The hormones that your body produces during pregnancy are thought to be one reason for loss of libido.
Your state of mind is another factor. If you feel positive about your pregnancy and the changes your body is undergoing, you're likely to feel more sexual. But if you're not particularly happy about the pregnancy or feel insecure about your growing tummy or other issues, this can have a negative effect.
Women who have relationship problems or are experiencing depression are more likely to report that their sex life has deteriorated since becoming pregnant.
Most studies show that the second trimester is the time when women feel the most sexual desire.
Sex drive often wanes in the third trimester as birth, labour and your belly loom large. Many mums-to-be simply feel unattractive or worried about whether their partner is satisfied sexually.
At any stage of pregnancy, though, there are wide variations in how women feel and how sexually active couples are. What's normal for one person won't necessarily be the same for you.
Will my partner's sex drive change now that I'm pregnant?It might. It's not uncommon for men to feel as attracted as usual to their partner in the first two trimesters, but then to feel less interested in sex in the third trimester. This doesn't necessarily mean that your partner doesn't find you attractive any more.
Common reasons for lack of desire in dads-to-be include:
Talking to your partner openly about his fears and explaining that sex is not harmful during pregnancy can be helpful.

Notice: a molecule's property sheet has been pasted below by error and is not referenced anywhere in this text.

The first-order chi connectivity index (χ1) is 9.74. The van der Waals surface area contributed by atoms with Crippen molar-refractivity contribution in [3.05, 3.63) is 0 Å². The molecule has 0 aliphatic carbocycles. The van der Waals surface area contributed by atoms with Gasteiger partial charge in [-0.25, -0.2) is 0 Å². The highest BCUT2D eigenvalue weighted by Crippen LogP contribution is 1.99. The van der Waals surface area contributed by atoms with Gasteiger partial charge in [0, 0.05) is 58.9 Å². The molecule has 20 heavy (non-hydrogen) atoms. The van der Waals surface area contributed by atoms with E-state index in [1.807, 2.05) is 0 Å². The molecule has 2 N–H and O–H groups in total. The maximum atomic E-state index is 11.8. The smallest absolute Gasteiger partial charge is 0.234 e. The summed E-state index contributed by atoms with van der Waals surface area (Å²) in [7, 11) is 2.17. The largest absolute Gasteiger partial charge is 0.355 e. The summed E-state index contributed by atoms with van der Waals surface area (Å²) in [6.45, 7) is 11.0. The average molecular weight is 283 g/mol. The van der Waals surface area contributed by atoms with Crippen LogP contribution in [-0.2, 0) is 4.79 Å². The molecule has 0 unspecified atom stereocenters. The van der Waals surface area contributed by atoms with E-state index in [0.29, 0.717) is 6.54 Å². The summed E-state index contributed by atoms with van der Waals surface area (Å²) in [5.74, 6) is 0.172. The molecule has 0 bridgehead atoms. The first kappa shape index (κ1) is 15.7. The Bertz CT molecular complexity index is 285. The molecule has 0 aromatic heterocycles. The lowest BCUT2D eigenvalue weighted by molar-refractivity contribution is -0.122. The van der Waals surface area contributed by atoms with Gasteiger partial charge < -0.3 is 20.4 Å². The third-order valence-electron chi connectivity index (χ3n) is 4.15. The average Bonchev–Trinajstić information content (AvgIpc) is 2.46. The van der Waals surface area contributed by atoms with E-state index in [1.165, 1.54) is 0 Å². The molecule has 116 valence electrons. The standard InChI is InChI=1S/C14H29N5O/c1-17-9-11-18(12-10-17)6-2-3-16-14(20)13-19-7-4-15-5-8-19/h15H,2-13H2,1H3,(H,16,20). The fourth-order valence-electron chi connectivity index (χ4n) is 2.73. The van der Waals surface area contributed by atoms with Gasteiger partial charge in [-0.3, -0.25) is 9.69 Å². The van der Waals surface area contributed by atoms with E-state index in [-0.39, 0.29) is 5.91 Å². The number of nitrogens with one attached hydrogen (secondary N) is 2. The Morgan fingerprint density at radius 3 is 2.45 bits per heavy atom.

Is oral sex safe during pregnancy?Yes, normal oral sex won't harm you or your baby. In fact, it can be a good solution if intercourse is deemed too risky.
The only thing you must avoid is having your partner blow air into your vagina. Blowing air can cause a blockage of a blood vessel by an air bubble (known as an air embolism). An embolism can be potentially fatal for you and your baby.
It's safer if he sticks to kissing and licking your clitoris and labia (the lips around your vagina) rather than placing his tongue inside your vagina.
Which sexual positions are the most comfortable during pregnancy?As your pregnancy progresses, you may find that the missionary position (man on top) isn't comfortable any more. Try the following instead:
You can have satisfying sex when pregnant, and where there's a will, there's a way! With a little experimenting, you and your partner are sure to find techniques that work for you. And keep talking! Communication and openness are the keys to maintaining or improving sexual satisfaction during your pregnancy.